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LCQ19: Low-income employed women

     Following is a question by the Hon Emily Lau Wai-hing and a written reply by the Secretary for Labour and Welfare, Mr Matthew Cheung Kin-chung, in the Legislative Council today (February 23):

Question :

     According to the "Women and Men in Hong Kong - Key Statistics" published by the Census and Statistics Department, the monthly earning of nearly 400 000 female employed persons was less than $5,000 in 2009. Some community groups consider that the recent inflation has aggravated the burden on the public and the Government should be concerned about the well-being of working women in poverty. In this connection, will the Executive Authorities inform this Council:

(a) of the respective percentages of the number of working women in poverty in the female labour force and the overall labour force in Hong Kong in the past five years;

(b) whether they have studied the trend in the number of working women in poverty in the past five years; if they have, of the details;

(c) whether they had, in the past five years, drawn up policies to ease the hardship of low-income women; if they had, of the details;

(d) whether they had, in the past five years, consulted community groups to understand the needs of low-income women; if they had, of the details; and

(e) given that the Transport Support Scheme launched by the Labour Department required that an applicant must be an employee who works 72 hours or more a month, or a job-seeker (an unemployed or an employee intending to change jobs) who intends to work for 72 hours or more a month, whether the authorities have examined from the perspective of gender mainstreaming if such eligibility criteria will aggravate the situation of women in poverty; if they have, of the details?



(a) and (b) There is no widely recognised definition of "working poor". If reference is made to the relevant indicator suggested by the former Commission on Poverty for measuring the number of people engaged in low-income jobs, ie employed persons aged 15-59 working 35 hours or more per week and with monthly employment earnings less than 50% of the median, the number of low-income employed females and its percentage in the female labour force and in the overall labour force in Hong Kong over the past five years are at Annex. Statistics suggest that the number and proportion of low-income employed females have gradually dropped since 2006.  

(c) People who cannot support themselves financially may apply for the Comprehensive Social Security Assistance Scheme to meet basic living expenses. Other Government assistance to the disadvantaged and poverty alleviation measures, such as the short-term food assistance service, are also provided on a need basis irrespective of gender.  

     Providing employment assistance and enhancing the competitiveness of the labour force is an important strategy to tackle poverty. In this regard, women are also a target of our assistance. Apart from seeking suitable jobs through the Job Centres of the Labour Department (LD), women can participate in a series of employment programmes administered by the LD, eg the Work Trial Scheme, the Employment Programme for the Middle-aged, and the Pilot Employment Navigator Programme which offers personalised employment consultation services to unemployed persons.  These programmes provide tailor-made support to individual job-seekers having regard to their actual needs.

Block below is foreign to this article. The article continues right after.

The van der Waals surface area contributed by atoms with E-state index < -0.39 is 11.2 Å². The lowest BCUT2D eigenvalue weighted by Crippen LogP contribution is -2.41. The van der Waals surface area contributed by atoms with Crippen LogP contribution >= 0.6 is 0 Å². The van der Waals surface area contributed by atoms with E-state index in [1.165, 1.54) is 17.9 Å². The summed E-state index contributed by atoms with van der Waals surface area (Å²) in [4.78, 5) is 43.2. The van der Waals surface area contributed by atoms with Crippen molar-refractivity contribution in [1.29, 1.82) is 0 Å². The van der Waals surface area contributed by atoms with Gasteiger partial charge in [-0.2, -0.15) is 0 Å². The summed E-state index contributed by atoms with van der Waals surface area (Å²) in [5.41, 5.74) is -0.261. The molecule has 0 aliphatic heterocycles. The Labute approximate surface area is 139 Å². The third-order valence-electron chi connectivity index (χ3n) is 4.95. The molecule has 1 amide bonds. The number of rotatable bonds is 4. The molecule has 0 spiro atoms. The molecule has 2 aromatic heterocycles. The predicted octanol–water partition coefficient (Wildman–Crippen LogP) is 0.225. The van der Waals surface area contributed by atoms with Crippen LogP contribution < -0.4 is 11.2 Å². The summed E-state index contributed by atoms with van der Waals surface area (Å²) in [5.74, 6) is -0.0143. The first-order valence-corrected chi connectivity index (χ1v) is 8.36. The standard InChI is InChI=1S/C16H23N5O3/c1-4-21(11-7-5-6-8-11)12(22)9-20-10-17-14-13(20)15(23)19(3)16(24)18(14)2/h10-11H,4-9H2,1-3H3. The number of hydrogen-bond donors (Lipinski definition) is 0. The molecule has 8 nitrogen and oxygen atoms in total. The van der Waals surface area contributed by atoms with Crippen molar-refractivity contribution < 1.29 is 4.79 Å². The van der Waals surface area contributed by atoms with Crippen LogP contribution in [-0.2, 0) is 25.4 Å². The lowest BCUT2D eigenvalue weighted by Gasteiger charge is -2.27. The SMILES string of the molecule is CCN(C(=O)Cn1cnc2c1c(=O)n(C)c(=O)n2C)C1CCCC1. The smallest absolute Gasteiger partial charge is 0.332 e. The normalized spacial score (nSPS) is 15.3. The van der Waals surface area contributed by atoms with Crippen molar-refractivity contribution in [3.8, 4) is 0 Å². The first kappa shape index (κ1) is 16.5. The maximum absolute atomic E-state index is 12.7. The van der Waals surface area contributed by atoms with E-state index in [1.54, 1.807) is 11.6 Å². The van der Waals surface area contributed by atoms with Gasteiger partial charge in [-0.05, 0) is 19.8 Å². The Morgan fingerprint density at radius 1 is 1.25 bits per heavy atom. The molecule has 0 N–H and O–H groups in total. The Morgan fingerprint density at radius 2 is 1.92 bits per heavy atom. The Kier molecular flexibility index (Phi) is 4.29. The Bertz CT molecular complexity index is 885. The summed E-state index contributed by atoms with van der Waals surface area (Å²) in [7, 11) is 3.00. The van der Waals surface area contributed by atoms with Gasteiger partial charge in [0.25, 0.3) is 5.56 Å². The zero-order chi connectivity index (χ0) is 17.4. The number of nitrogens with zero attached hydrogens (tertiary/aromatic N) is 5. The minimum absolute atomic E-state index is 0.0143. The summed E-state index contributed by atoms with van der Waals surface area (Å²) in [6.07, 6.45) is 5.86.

At the same time, the Employees Retraining Board (ERB) also provides diversified training courses and services having regard to market needs. Many of them are suitable for females. In fact, ERB courses are well received by female trainees and about 75% of the enrolled trainees in the first three quarters of 2010-11 (ie April to December 2010) are female. Moreover, ERB has launched the Smart Living Platform to provide a free employment referral platform for graduates of training courses relating to home services. The jobs concerned include post-natal carers, care workers and domestic helpers, which are mainly taken up by female trainee graduates.

(d) The Women's Commission, as the central mechanism for advancing women's interests and well-being, maintains close communication with the women's groups and reflects their views to the Administration. Over the past five years, by organising fora, conferences and sharing sessions, the Commission met with women's groups from time to time to discuss a wide spectrum of issues. Relevant bureaux and departments had participated as appropriate. Issues discussed included the need of low-income women in the areas of education, childcare services, health services and employment, etc. Besides, bureaux and departments also consult the public, including women's groups, direct on major proposals and initiatives from time to time as appropriate.

(e) The Government has proposed that the existing Transport Support Scheme be replaced by the new Work Incentive Transport Subsidy (WITS) Scheme. In formulating the eligibility criteria of the new scheme, we have already applied the concept of gender mainstreaming. We have thoroughly considered the perspectives and needs of both genders, as well as the policy objective of encouraging employed persons in low-income households to stay in employment. The enhanced WITS Scheme sets the working hour requirement at 36 hours per month, which will enable more women working part-time to benefit from the scheme.

Ends/Wednesday, February 23, 2011
Issued at HKT 16:26


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